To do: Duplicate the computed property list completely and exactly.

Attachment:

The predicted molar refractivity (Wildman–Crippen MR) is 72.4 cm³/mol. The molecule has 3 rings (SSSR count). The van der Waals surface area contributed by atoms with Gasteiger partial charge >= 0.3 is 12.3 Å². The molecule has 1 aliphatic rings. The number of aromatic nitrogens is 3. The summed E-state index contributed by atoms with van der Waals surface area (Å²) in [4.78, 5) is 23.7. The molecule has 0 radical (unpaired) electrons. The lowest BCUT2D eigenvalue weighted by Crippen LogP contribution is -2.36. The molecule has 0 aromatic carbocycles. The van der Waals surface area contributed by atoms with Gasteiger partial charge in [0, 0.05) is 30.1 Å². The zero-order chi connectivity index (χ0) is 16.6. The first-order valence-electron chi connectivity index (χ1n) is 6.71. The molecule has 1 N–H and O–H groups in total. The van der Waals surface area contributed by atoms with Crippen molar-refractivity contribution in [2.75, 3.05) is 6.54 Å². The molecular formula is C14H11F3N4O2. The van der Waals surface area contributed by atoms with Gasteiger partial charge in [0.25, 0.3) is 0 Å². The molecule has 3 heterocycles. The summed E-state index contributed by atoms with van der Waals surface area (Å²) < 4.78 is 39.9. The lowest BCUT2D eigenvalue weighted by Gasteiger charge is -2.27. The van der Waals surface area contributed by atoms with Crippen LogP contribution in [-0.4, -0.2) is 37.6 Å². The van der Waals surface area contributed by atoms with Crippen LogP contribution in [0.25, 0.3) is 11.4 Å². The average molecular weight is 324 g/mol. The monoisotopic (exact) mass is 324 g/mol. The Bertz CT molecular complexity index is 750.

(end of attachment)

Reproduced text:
The predicted molar refractivity (Wildman–Crippen MR) is 72.4 cm³/mol. The molecule has 3 rings (SSSR count). The van der Waals surface area contributed by atoms with Gasteiger partial charge >= 0.3 is 12.3 Å². The molecule has 1 aliphatic rings. The number of aromatic nitrogens is 3. The summed E-state index contributed by atoms with van der Waals surface area (Å²) in [4.78, 5) is 23.7. The molecule has 0 radical (unpaired) electrons. The lowest BCUT2D eigenvalue weighted by Crippen LogP contribution is -2.36. The molecule has 0 aromatic carbocycles. The van der Waals surface area contributed by atoms with Gasteiger partial charge in [0, 0.05) is 30.1 Å². The zero-order chi connectivity index (χ0) is 16.6. The first-order valence-electron chi connectivity index (χ1n) is 6.71. The molecule has 1 N–H and O–H groups in total. The van der Waals surface area contributed by atoms with Crippen molar-refractivity contribution in [2.75, 3.05) is 6.54 Å². The molecular formula is C14H11F3N4O2. The van der Waals surface area contributed by atoms with Gasteiger partial charge in [0.25, 0.3) is 0 Å². The molecule has 3 heterocycles. The summed E-state index contributed by atoms with van der Waals surface area (Å²) < 4.78 is 39.9. The lowest BCUT2D eigenvalue weighted by Gasteiger charge is -2.27. The van der Waals surface area contributed by atoms with Crippen LogP contribution in [-0.4, -0.2) is 37.6 Å². The van der Waals surface area contributed by atoms with Crippen LogP contribution in [0.25, 0.3) is 11.4 Å². The average molecular weight is 324 g/mol. The monoisotopic (exact) mass is 324 g/mol. The Bertz CT molecular complexity index is 750.